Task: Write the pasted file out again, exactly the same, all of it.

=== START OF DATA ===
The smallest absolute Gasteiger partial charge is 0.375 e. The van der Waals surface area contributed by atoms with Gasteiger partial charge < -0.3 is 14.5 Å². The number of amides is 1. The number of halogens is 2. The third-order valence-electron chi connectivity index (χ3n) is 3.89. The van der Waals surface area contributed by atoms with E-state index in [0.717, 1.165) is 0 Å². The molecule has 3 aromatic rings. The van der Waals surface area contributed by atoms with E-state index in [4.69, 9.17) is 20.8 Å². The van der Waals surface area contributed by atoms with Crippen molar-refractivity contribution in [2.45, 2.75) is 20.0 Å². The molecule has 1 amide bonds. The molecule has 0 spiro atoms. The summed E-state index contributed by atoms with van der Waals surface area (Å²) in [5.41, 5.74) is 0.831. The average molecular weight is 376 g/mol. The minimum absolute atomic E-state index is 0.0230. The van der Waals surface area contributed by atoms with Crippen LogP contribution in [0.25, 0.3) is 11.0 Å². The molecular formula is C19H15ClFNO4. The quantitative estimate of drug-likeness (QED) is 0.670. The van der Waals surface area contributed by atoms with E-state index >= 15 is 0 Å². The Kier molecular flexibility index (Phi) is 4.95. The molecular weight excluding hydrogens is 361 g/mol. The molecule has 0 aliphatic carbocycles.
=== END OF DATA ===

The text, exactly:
The smallest absolute Gasteiger partial charge is 0.375 e. The van der Waals surface area contributed by atoms with Gasteiger partial charge < -0.3 is 14.5 Å². The number of amides is 1. The number of halogens is 2. The third-order valence-electron chi connectivity index (χ3n) is 3.89. The van der Waals surface area contributed by atoms with E-state index in [0.717, 1.165) is 0 Å². The molecule has 3 aromatic rings. The van der Waals surface area contributed by atoms with E-state index in [4.69, 9.17) is 20.8 Å². The van der Waals surface area contributed by atoms with Crippen molar-refractivity contribution in [2.45, 2.75) is 20.0 Å². The molecule has 1 amide bonds. The molecule has 0 spiro atoms. The summed E-state index contributed by atoms with van der Waals surface area (Å²) in [5.41, 5.74) is 0.831. The average molecular weight is 376 g/mol. The minimum absolute atomic E-state index is 0.0230. The van der Waals surface area contributed by atoms with Crippen LogP contribution in [0.25, 0.3) is 11.0 Å². The molecular formula is C19H15ClFNO4. The quantitative estimate of drug-likeness (QED) is 0.670. The van der Waals surface area contributed by atoms with E-state index >= 15 is 0 Å². The Kier molecular flexibility index (Phi) is 4.95. The molecular weight excluding hydrogens is 361 g/mol. The molecule has 0 aliphatic carbocycles.